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Subject: Finding the right crowd rss

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Rusty Scioscia

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Wasn't sure where to post these questions so the general thread seemed appropriate.

So at this point, I attempted to launch 1 game on KS. Long story short, I cancelled it after 1 week. I see a lot of other first time game creators launching games on Kickstarter and it often times plays out where they get $1-2k pledged and then they flat-line... and fail.

There is no question in my mind that the main problem they have is that they didn’t build the right crowd prior to launch. And I say "Right Crowd" because there’s a difference between just having 2000 followers on Insta and having the right crowd. There’s nothing to say that a single one of those 2000 followers actually wants to play the game itself.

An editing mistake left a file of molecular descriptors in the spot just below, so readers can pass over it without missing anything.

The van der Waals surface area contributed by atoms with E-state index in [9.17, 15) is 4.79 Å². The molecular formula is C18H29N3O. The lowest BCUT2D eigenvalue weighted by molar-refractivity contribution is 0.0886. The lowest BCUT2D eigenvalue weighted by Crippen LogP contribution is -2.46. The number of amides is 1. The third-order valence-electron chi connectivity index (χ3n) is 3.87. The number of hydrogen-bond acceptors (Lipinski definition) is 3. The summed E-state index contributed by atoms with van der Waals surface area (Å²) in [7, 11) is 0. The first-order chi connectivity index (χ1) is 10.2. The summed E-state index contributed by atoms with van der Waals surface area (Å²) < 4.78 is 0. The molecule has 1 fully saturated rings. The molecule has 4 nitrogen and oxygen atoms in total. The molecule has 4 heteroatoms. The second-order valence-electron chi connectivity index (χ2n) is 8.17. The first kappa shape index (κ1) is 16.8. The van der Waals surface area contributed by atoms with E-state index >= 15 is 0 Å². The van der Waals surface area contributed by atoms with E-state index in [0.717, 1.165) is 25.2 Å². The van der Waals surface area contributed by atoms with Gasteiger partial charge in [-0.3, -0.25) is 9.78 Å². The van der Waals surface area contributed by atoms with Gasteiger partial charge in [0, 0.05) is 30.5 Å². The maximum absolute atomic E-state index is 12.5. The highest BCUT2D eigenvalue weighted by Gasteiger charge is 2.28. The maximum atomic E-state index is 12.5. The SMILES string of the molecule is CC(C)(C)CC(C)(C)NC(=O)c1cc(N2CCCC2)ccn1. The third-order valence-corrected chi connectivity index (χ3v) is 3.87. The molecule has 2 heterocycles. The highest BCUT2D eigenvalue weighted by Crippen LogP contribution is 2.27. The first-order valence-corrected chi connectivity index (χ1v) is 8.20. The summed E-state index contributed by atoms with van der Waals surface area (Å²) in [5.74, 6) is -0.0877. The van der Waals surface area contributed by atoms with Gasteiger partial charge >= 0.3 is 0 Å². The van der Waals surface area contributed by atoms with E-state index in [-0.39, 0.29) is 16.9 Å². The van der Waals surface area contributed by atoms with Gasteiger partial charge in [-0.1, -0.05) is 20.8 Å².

So my conundrum is this:
How does one actually go about building a crowd of gamers who will be interested in funding a KS?
What activities should aspiring board game designers/KS launchers be focused on to build the right kind of crowd?
Is there any point to spending time building a following on Facebook and Insta or will that come naturally with time if you do the "Right" kind of activities?
 
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Jeff Saxton
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I think you're going about this backwards. Instead of focusing on assembling 2000 people who may want to buy your game, try instead to make a game 2000 people will want to buy.